I think your authentic self, at least in terms of social anxiety, is the self you are without fear. The self you are when you’re in solitude or with your good friends or with your partner whom you trust. It’s when you’re unselfconscious—not monitoring, not checking, not trying to manage anybody's impression. You’re just in the moment. That, I would argue, is your true self. The things that remain the same in every context—our loyalty, patience, responsibility—are the things that make us our true selves. Those are the things to hold onto.

Of course, there is such a thing as professionalism. You're going to be slightly different in front of a classroom than you are hanging out with your friends. We need to change how we present ourselves slightly based on the situation, and that's appropriate. Actually, people with social anxiety are really good at that. We are attuned to situations, so we're actually really good ambassadors and diplomats.

That's something important: Social anxiety is a package deal and it’s bundled with some really good traits, like having high standards and being conscientious and caring about people. So there is a flip side to social anxiety; it does come with some really good things that we don't want to let go of.

What’s the first step you would suggest somebody who is socially anxious take on the path to becoming themselves?
Choose some specific little things that make you a bit anxious and do them—whether that’s saying “Hi” to a friend that doesn’t notice you or speaking to the cashier instead of using the self-checkout or not putting your earbuds in so people talk to you.


Take that tiny leap of faith. It doesn't have to be a huge thing. You don't have to do a cannonball into the deep end, you can inch into the pool. Test out some little things so you can start accumulating evidence that the worst-case scenario doesn't usually happen. Usually things are fine, people are friendly, and you’re capable. You can do this.

Social anxiety doesn't change in real-time. I think it's important not to expect that “Hey! I did it!” sense of immediate accomplishment because what I've seen time and time again, either in my own life or in my clients', is they only realize they've made progress when they look back. They say, "Hey, I never would have introduced myself to a group of strangers at a party before. I never would have gone to karaoke night. I never would have gone to a holiday party without a strong urge to stay home. Now suddenly I do that. I guess I made progress. I guess I'm not as anxious as I thought."

I call that "the moment" in the book. You have these moments. You look back and think, "Hey, I did that! Interesting.”

What do you say to someone who just doesn’t feel ready to take all that on?
Oftentimes we think we need to feel confident before we try something, but it’s actually the opposite order. A nice way to illustrate this is to think about mood. We often feel like we need to feel like doing something before we do it. We need to feel like going to the gym before we can go exercise or we have to feel like logging off and going to bed before we actually shut our laptop. But that's not actually the case.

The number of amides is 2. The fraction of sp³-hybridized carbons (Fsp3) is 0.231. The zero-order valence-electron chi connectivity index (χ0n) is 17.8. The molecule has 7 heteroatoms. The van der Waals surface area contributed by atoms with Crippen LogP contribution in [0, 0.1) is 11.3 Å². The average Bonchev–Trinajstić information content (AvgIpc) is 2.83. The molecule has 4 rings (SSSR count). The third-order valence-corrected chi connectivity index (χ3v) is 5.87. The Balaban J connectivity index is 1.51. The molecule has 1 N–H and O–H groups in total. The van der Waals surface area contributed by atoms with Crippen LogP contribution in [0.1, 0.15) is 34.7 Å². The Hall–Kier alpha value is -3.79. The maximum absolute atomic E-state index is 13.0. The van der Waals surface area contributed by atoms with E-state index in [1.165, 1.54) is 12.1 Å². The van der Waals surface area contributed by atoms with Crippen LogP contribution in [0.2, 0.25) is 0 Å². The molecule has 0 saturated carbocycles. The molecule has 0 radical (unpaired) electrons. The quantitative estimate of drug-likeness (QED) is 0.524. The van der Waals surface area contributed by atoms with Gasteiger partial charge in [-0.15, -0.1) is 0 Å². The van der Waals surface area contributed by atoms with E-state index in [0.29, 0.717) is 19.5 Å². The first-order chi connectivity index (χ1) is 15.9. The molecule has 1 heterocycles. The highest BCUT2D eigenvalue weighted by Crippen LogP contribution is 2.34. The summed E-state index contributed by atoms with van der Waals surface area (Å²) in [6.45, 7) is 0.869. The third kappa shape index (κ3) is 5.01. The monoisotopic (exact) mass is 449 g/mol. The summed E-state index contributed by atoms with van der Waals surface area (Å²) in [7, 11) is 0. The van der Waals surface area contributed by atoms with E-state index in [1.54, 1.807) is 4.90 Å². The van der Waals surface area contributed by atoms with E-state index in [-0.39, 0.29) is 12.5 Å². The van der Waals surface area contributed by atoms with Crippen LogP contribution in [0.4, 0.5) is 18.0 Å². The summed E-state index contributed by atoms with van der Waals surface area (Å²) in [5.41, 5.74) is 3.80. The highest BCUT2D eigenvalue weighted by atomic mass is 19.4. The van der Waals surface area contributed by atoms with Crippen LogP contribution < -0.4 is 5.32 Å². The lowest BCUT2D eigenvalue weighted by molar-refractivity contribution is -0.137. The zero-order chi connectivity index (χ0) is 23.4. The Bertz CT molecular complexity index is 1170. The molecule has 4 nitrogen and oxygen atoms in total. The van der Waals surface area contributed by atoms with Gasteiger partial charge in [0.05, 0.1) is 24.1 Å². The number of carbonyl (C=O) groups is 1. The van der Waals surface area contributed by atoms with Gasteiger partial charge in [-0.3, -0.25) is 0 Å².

If we put behavior before mood, our mood will catch up. If we just go to the gym, once we're there and start exercising, we usually get into it and then we're glad we went.

Building confidence works the same way. We can't retreat from the world, become confident, and then go on and live our lives. We have to build our confidence by living our lives. We have to do the things we want to do, build the evidence that horrible things don't happen, and learn that we’re capable by doing things before we’re entirely ready.

So just be kind to yourself and do it anyway?
We can accomplish things much better and much more easily from a supportive, caring environment than a punitive one. If we’re angry at ourselves or try to flagellate ourselves into doing things, that's not going to work very well. If we’re kind to ourselves but still make ourselves do the things that make us a little anxious, that's the best way to build confidence.

Say you’re doing all that and you’re anxious right now. What’s one fast thing you can do to reduce your anxiety in the moment?
There’s a quick mindfulness hack called "5-4-3-2-1" that helps pull us out of anxious worry or rumination and grounds us in the present. Essentially, you tick your way through your five senses and name 5 things you can see at this very moment, 4 things you can hear, 3 things you can feel (like your feet in your shoes, your bum on a chair), 2 things you can smell, and one thing you can taste, even if it's just the inside of your mouth or a sip of cold water. This can be done quickly and inconspicuously. Bringing our attention to our senses grounds us in the present and counting the items interrupts the spinning of our thoughts. From there, you can gather your wits and use some of the other tools, like turning your attention inside out or dropping your safety behaviors.

Read This Next: Apologizing All the Time Could be a Sign of Anxiety